But it would not for the moment affect naval units inserted in the mission of Frontex, the EU border control agency, and in EUNAVFOR MED, the operation that is tasked with combatting human traffickers in the Sicilian Channel and in which 25 European nations are taking part, the sources said.
    Ex-premier and ruling centre-left Democratic Party (PD) leader Matteo Renzi backs the new hard line on migrants and the EU taken by Premier Paolo Gentiloni and Interior Minister Marco Minniti, PD sources said. The sources welcomed the formal diplomatic step on migrants taken by the government with the European Commission, noting that Renzi on Tuesday himself called the situation "unsustainable". They also pointed out that the PD leader's positions on Italy getting more help in coping with the migrant emergency were "well-known".
    In Ottawa, President Sergio Mattarella said "if the phenomenon of (migrant) flows continued with these numbers the situation would become unmanageable even for a great and open country likes ours". Speaking alongside Canadian Prime Minister Justin Trudeau, Mattarella said it was "an epochal phenomenon that cannot be cancelled by putting up walls but must be governed with seriousness".
    Mattarella added that migratory phenomena "must be governed while at the same time ensuring the security of citizens".
    European countries must "stop turning the other way" on the migrant emergency "because that is no longer sustainable," Premier Gentiloni said. "In these hours," he said, "we are grappling with the difficult management of migratory flows. "We can speak about solutions and concerns but I want to recall that it is a whole country that is mobilising to manage this emergency, to govern the flows, to combat traffickers". He said "it isn't to blow on the embers but to ask Europe, and some European countries, to stop turning away".
    European Parliament President Antonio Tajani told ANSA on the phone that "a cry of alarm has come from Italy (on migrants), an SOS, not a request for money: we can't leave it on its own". He said "I have spoken with (European Commission President Jean-Claude) Juncker, a positive talk in which he reiterated that the EU cannot turn its back on Italy." Tajani added: "After the closure of the Balkan Route, it is indispensable to also close the central Mediterranean one, we can't have any more delays in solving the problem".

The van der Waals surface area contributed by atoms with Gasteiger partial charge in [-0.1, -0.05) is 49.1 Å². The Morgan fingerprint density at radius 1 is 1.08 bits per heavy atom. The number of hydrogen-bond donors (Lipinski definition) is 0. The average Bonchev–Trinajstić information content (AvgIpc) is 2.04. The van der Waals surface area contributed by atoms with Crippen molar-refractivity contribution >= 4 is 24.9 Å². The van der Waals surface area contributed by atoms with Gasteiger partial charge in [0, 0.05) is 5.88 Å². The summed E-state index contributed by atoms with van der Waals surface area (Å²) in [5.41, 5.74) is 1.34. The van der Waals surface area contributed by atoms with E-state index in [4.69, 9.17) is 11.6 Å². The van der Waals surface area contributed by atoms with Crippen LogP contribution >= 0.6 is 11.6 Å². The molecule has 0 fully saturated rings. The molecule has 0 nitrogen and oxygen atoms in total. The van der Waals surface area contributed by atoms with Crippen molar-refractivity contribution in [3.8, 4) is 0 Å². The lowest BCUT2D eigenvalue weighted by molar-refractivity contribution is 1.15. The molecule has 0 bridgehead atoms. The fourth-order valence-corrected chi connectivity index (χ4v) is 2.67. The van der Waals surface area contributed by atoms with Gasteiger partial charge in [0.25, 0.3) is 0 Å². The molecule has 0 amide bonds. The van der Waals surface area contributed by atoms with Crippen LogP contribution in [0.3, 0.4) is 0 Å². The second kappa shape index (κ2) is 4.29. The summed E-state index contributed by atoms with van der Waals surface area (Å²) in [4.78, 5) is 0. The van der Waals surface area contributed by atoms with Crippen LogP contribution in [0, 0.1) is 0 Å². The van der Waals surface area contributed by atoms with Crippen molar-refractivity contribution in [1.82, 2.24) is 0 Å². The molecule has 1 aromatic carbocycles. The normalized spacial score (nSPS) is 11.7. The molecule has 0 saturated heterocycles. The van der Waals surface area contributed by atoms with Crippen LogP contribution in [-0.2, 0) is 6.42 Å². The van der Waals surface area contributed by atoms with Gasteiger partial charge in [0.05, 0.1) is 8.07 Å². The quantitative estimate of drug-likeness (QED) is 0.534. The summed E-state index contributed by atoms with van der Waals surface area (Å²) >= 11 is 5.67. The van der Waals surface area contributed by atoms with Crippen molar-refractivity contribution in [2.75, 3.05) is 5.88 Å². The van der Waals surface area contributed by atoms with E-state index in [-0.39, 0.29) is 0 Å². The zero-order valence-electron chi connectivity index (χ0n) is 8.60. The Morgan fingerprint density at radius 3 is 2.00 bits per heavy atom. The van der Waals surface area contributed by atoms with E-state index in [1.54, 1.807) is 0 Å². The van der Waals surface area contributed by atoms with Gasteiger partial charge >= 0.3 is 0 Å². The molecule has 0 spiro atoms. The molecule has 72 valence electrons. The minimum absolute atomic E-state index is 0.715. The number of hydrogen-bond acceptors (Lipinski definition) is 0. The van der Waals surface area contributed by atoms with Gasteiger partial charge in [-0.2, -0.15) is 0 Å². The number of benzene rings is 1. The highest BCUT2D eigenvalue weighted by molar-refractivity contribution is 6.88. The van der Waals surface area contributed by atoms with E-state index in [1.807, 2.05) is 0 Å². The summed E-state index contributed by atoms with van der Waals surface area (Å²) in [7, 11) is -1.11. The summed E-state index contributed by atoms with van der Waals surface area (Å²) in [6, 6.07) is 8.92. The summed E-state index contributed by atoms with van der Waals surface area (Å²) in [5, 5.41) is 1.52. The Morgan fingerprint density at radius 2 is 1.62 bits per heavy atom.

Doctors Without Borders (MSF) said that "people saved at sea should be moved to the nearest landing port in which their necessities and vulnerabilities can find a swift response". Commenting on the idea of closing Italian ports to foreign migrant rescue ships, MSF recalled that it has been calling for more support from the EU for some time for rescue ops, in which "all the States should take part".
    The NGO said "you have to distinguish between lifesaving rescue operations at sea and subsequent reception activities: on the former, our main concern remains to provide an adequate humanitarian response to those who need to be saved". As for the possibility of denying landing in Italian ports to ships saving migrants off Libya flying a different flag from the Italian one, MSF said: "We still don't have detailed information on this proposal from the Italian government to the European Commission. "We learned of it via the media. "MSF has been asking the European Union for three years for stronger support for search and rescue (SAR) operations and the creation of an SAR system which States can participate in".